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«DOI: 10.1080/05568640902933460 Published: 01/01/2009 Link to publication Citation for published version (APA): Hansson Wahlberg, T. (2009). 4-D ...»

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4-D Objects and Disposition Ascriptions

Hansson Wahlberg, Tobias

Published in:

Philosophical Papers

DOI:

10.1080/05568640902933460

Published: 01/01/2009

Link to publication

Citation for published version (APA):

Hansson Wahlberg, T. (2009). 4-D Objects and Disposition Ascriptions. Philosophical Papers, 38(1), 35-72. DOI:

10.1080/05568640902933460

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Download date: 16. Oct. 2016 Preprint version; published version appears in Philosophical Papers, 2009, Vol. 38, No. 1, pp. 35-72.

4-D Objects and Disposition Ascriptions Tobias Hansson Wahlberg Lund University Abstract Disposition ascription has been discussed a good deal over the last few decades, as has the revisionary metaphysical view of ordinary, persisting objects known as “four-dimensionalism”. However, philosophers have not merged these topics and asked whether four-dimensional objects can be proper subjects of dispositional predicates. This paper seeks to remedy this oversight. It argues that, by and large, four-dimensional objects are not suited to take dispositional predicates.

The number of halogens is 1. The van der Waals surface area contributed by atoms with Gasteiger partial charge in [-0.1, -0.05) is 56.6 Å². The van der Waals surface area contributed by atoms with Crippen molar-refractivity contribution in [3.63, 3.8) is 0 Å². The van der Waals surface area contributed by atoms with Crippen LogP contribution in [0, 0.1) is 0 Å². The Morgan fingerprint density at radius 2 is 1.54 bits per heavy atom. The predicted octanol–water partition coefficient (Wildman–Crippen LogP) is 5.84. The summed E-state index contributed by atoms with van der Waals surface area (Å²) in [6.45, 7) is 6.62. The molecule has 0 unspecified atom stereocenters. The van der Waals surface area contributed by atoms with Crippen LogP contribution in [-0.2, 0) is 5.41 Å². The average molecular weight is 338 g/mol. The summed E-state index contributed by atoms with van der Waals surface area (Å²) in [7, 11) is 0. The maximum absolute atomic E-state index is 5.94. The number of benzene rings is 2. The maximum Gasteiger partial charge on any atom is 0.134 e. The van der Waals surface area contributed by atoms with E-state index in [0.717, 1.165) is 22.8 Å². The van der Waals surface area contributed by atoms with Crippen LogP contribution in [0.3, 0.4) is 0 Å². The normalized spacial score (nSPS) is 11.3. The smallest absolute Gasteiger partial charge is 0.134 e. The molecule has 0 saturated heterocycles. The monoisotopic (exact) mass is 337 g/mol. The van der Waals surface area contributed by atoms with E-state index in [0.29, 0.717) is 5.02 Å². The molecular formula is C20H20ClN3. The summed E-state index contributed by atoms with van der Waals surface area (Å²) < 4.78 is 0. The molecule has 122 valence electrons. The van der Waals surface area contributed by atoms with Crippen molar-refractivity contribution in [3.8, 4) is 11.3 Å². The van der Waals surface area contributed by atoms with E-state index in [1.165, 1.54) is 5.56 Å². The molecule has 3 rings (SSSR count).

1. Introduction Disposition ascriptions abound. We say of objects that they are fragile, flexible, soluble, elastic, explosive, toxic, corrosive, magnetic, edible, charged, and so on. But not only are disposition ascriptions ubiquitous, they also play an important practical role in our daily life. If someone says “Careful, that one is explosive!”, then, unless we have very strong reasons for thinking that the object referred to does not satisfy the dispositional predicate, we will adapt our behavior accordingly. So suppose now that we are presented with a metaphysical theory of ordinary objects according to which they rarely, if ever, satisfy dispositional predicates. Would the presentation of such a theory lead us to change our behavior towards ordinary objects? Or would its counterintuitive implications lead us to reject the otherwise (we are supposing) theoretically fruitful metaphysical theory? Or would we perhaps persist with our old behavior, accepting at the same time that in reality most of our dispositional predicates are not true of ordinary objects?

In this paper I shall present what appears to be a telling test case: I will argue that standard four-dimensionalism – i.e. the view that ordinary objects are not threedimensional, enduring entities, but four-dimensional aggregates of temporal parts – is a theory of the kind just indicated: that is, it is a theory of ordinary objects according to which those objects rarely, if ever, satisfy dispositional predicates.